September 30th marks the National Day for Truth and Reconciliation, a day meant to commemorate children who died in church-run and government funded residential “schools”, along with survivors and communities still affected by their lasting trauma.
Please consider supporting the following organizations, and scroll to the bottom for some Indigenous media resources compiled by staff.
Indian Residential School Survivors Society
Indian Residential School Survivors Society provides essential services to Residential School Survivors, their families, and those dealing with Intergenerational traumas. These impacts affect every family and every community across B.C. and Canada. This fact is most evident in the Corrections Canada Services-the numbers of First Nations people incarcerated, Child and Family Services child apprehensions, the high number of people on social assistance, unemployment and underemployed, lower levels of education, the lowest number within an ethnic minority of “determinants of health”, the list of impacts is extremely high while the services available to effectively assist impacts of Residential Schools remain quite low. One of the Society’s goals is to continually expand support to partner organizations and maximize access to culturally sensitive, emotional, mental, physical, and spiritual care.
Toronto Indigenous Harm Reduction
Toronto Indigenous Harm Reduction (TIHR) emerged in April 2020 during the first wave of the COVID19 pandemic in response to a massive shutdown of frontline services and a lack of basic needs for Indigenous houseless folks in the city of Toronto. Over the past year, they have provided basic needs, access to critical health support & covid 19 testing, harm reduction supplies, sexual, reproductive health and prenatal support, traditional medicines, traditional food, expressive arts, and ceremony to some of their most vulnerable people. TIHR aims to reduce the negative impacts of substance use and other stigmatized behaviours and experiences through culture and unconditional support. TIHR is an entirely queer and Two-Spirit Indigenous collective founded by Nanook Gordon Fareal, co led by Brianna Olson Pitawanakwat and supported by Dashmaawaan Bemadzinjin (They feed the people) and countless volunteers. To date they have served over 3,000 meals to the encampments and Indigenous street folks.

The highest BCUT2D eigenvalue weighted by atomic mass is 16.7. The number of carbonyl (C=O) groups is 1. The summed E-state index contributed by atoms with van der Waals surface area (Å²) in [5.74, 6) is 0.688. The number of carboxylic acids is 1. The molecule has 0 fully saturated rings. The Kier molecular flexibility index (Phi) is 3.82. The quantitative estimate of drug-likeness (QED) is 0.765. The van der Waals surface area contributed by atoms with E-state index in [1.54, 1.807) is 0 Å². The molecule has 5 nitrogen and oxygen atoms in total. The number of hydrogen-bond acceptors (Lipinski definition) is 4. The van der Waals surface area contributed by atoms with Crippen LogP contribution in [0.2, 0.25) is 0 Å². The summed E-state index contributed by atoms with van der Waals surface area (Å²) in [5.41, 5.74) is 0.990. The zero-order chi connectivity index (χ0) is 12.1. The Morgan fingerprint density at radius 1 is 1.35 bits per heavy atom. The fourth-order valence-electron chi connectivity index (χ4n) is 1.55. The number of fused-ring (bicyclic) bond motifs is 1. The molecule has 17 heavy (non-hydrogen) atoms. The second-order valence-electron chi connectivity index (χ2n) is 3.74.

Native Arts Society
Native Arts Society was established in 2021 by Brianna Olson Pitawanakwat and Nanook Gordon Fareal. An Indigenous and 2S owned gallery and studio space located in so-called Toronto, ON, grounded in values of Indigenous self-determination in the arts, the Native Arts Society is a grassroots space that supports the flourishing of art that is rarely platformed, with a focus on art created by the street community, incarcerated or recently incarcerated artists, and contemporary Inuit artists.
A non-profit registered charity founded by five grandmothers in 1973 to respond to the needs of Toronto’s Indigenous women. It first opened as a hostel, and now provides emergency shelter and second stage transitional housing to women and their children fleeing violence. They make culturally-inclusive, safe spaces available for those who come through our doors to focus on their healing and wellness journey.
Dashmaawaan Bemaadzinjin “They Feed the People”
A food sovereignty program providing traditional meals to Indigenous seniors & community members. Dashmaawaan Bemadzinjin has provided 2000 meals to Indigenous people in the encampments and on the streets since June of last year. The memories of home and the connection to community are medicine, and each Sunday, when they prepare a feast for houseless people (rain or shine), Dashmaawaan Bemadzinjin gathers and honours them, their spirits, and their lives. Many of them are elders who have lived houseless for most of their time in urban centres like Toronto.
Native Canadian Centre of Toronto